No. 2: Brien Taylor (1991)
Taylor was declared by some to be the greatest high school pitching prospect of all-time when the Yankees drafted him first overall. However, in the 1993 off-season, Taylor was involved in a fight which ruined his pitching arm and required serious surgery. He was never the same. In 1996, Taylor posted an 18.73 ERA over nine starts in A-ball, walking 43 in 16 innings. The next season, he put up a 14.33 ERA with 52 walks in 27 innings. Taylor's career ended in 2000 following an unsuccessful season at A-ball in the Indians organization, making him the second top pick to never reach the majors. Among the players on Cleveland's roster that year was a hitting star who had also gone in the first round in 1991 and, as a New York native, might have been attractive to the Yankees: Manny Ramirez.
No. 1: Matt Bush (2004)
No first overall pick has had as ignominious of a career as Matt Bush. The two-way prospect gave a hometown discount to the Padres and his struggles began immediately. He hit just .192 without a home run at rookie ball and low-A, and followed it up by hitting .221 at Class A. After being turned into a pitcher in 2007, he was traded him to Toronto. While Bush has shown new life in 2016 as a middle reliever with the Rangers, it's his long string of transgressions off the field — starting with his arrest in a bar fight shortly after being drafted — which cement him as the worst No. 1 pick of all-time. The player drafted immediately after Bush was Justin Verlander, the 2006 AL Rookie of the Year and 2011 AL Cy Young and MVP.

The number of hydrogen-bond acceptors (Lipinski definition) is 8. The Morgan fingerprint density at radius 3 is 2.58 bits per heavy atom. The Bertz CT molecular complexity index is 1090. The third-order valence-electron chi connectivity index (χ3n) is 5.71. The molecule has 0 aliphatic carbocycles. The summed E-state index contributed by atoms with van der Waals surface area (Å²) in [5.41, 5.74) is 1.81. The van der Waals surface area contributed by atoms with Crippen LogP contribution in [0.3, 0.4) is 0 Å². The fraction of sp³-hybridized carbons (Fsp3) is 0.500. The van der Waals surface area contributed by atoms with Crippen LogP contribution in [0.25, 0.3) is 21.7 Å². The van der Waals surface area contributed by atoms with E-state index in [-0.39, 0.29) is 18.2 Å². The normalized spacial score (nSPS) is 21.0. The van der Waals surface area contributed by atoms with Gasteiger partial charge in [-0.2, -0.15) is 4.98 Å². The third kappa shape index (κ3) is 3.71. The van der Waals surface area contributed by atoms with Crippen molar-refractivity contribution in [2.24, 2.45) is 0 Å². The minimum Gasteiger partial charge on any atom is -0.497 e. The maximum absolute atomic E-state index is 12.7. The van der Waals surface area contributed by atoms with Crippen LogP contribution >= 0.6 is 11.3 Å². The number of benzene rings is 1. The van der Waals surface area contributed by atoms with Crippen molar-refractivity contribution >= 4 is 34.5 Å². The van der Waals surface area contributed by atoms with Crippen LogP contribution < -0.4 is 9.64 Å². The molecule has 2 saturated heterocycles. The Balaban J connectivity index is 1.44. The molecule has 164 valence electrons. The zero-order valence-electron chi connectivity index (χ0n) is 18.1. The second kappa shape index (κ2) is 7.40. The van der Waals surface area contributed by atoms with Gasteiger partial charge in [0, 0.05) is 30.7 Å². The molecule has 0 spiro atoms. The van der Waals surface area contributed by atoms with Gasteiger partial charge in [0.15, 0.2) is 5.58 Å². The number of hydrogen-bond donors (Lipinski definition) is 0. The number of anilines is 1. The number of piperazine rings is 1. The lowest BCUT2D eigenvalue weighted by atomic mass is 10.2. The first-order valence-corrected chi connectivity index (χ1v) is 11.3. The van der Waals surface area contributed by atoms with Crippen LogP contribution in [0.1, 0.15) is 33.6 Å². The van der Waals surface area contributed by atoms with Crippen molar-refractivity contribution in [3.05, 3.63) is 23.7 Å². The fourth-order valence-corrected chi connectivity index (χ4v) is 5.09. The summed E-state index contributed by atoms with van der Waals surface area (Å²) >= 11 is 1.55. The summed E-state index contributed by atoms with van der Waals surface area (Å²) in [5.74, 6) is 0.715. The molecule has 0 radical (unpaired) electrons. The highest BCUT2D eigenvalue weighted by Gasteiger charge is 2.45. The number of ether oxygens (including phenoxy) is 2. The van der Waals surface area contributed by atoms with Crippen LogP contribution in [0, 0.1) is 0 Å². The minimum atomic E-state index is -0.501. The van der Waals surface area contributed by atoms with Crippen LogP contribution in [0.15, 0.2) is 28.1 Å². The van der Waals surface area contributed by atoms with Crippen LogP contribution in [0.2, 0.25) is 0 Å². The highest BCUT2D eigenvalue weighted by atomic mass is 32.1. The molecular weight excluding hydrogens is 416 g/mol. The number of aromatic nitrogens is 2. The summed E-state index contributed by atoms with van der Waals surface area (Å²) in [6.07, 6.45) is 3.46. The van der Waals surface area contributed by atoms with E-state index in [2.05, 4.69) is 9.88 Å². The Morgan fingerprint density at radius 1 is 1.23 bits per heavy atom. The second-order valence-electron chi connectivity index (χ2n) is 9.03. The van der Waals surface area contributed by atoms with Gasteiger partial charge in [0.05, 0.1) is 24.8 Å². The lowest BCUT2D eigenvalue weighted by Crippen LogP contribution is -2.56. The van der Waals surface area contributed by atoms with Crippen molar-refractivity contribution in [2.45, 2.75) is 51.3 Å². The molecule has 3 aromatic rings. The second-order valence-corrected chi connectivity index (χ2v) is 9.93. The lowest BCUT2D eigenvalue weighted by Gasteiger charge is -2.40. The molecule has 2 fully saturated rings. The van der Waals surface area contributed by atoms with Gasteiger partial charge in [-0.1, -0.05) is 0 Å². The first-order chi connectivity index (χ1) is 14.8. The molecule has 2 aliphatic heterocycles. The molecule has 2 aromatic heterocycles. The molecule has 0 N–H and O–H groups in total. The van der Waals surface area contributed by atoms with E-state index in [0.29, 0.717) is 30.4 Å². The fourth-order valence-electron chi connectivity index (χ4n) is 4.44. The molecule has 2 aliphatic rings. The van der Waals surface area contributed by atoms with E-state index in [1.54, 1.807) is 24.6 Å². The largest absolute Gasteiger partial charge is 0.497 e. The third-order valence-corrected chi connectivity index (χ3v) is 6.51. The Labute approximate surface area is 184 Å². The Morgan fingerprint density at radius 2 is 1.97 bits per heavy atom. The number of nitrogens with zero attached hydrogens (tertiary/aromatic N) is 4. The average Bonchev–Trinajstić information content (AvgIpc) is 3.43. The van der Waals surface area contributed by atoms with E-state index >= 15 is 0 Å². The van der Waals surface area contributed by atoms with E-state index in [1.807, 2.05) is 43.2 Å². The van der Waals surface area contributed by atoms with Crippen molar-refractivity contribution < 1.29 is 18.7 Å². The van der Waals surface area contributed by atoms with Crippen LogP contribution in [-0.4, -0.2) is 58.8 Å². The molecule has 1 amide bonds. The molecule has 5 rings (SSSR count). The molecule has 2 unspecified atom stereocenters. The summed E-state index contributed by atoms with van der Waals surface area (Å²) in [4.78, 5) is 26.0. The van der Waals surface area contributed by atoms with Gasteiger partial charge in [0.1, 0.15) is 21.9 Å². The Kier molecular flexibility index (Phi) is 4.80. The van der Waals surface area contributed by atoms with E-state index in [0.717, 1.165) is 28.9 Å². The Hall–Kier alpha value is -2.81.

It wasn't a surprise that the Braves picked a high school pitcher at No. 28, but it was somewhat of a surprise that Atlanta went with righty Michael Soroka, who has a much shorter resume than many of high school arms still available at that position. The Braves' pick at No. 41, third baseman Austin Riley, was also a bit of a surprise, but it's worth mentioning twice that there should be nothing shocking about Atlanta grabbing multiple high school talents, including their top pick of the night, lefthander Kolby Allard, and his battery-mate at Plant High in Tampa, Lucas Herbert. Just to keep the surprise theme going, the Braves picked lefthander A.J. Minter, a Tommy John surgery victim, with the final pick of the day.